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Every one of those outcomes that you described are valid testing scenarios. The way you know that is that each behavior is tied to a different outcome. That makes each one a prime candidate for testing.

From a Cyclomatic Complexity point of view, the fact that there are different outcomes for each test corresponding to different program states almost certainly means that your testing different paths through the code, which improves your testing code coverage.

If you were just repeatedly testing the same behavior over and over and asserting the same result, then I might be worried that you're writing too many tests. But not if each test is testing a specific behavior and result.

  • Good point. I do re-use parts of code which are repeated in tests. there's very little duplicated code. But, the question remains about how to balance the time in coding actual features vs writing tests. It seems counter productive to spend 4x the time in writing tests than it does to write the code and deliver results 4x faster. – Click Upvote Apr 4 '16 at 20:05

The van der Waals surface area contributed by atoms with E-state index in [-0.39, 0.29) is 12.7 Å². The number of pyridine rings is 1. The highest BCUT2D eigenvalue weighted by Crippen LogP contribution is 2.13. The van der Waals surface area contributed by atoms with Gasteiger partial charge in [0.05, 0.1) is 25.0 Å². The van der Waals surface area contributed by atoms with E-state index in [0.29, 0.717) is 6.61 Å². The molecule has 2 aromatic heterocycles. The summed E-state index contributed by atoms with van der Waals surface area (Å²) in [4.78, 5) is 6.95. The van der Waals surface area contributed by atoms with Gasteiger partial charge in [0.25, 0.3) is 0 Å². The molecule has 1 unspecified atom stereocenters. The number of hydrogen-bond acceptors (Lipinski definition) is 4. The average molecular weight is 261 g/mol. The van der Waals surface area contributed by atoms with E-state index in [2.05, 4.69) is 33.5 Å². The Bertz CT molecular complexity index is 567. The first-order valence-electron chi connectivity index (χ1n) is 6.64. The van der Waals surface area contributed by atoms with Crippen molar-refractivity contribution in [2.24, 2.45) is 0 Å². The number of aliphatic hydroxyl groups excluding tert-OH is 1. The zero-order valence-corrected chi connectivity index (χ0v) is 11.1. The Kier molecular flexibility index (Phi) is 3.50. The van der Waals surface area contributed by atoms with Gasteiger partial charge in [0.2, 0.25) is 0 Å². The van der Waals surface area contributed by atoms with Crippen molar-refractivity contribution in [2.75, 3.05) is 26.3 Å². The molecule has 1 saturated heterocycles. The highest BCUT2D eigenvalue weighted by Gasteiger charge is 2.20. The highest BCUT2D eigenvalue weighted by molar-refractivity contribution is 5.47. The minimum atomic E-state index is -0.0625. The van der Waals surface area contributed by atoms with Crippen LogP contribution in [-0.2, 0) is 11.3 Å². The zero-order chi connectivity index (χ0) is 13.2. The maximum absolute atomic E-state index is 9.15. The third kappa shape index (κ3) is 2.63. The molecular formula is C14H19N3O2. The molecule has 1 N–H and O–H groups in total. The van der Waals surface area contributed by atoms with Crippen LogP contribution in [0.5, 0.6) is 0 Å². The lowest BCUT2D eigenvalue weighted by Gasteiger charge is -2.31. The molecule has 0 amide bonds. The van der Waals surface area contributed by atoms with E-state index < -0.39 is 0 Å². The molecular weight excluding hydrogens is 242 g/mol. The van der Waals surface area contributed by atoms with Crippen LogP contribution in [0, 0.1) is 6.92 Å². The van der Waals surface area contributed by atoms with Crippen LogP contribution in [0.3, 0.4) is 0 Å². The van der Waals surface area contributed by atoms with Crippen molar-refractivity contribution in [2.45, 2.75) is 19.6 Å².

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    Until your code makes it out to production with an error that could have been caught in unit testing, and now the cost to fix it has just gone up by an order of magnitude. Anyway, part of the reason you write unit tests is that you save time later by making your code easier to refactor and retest. You need to start thinking of unit tests as an investment, not a cost. – Robert Harvey Apr 4 '16 at 20:08
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    @ClickUpvote - There are times when writing the test gives you some insight into how to write the code. Even if you're not doing TDD, the lines get blurred if you're going back and changing code as a result of something you learned from the test. – JeffO Apr 4 '16 at 20:26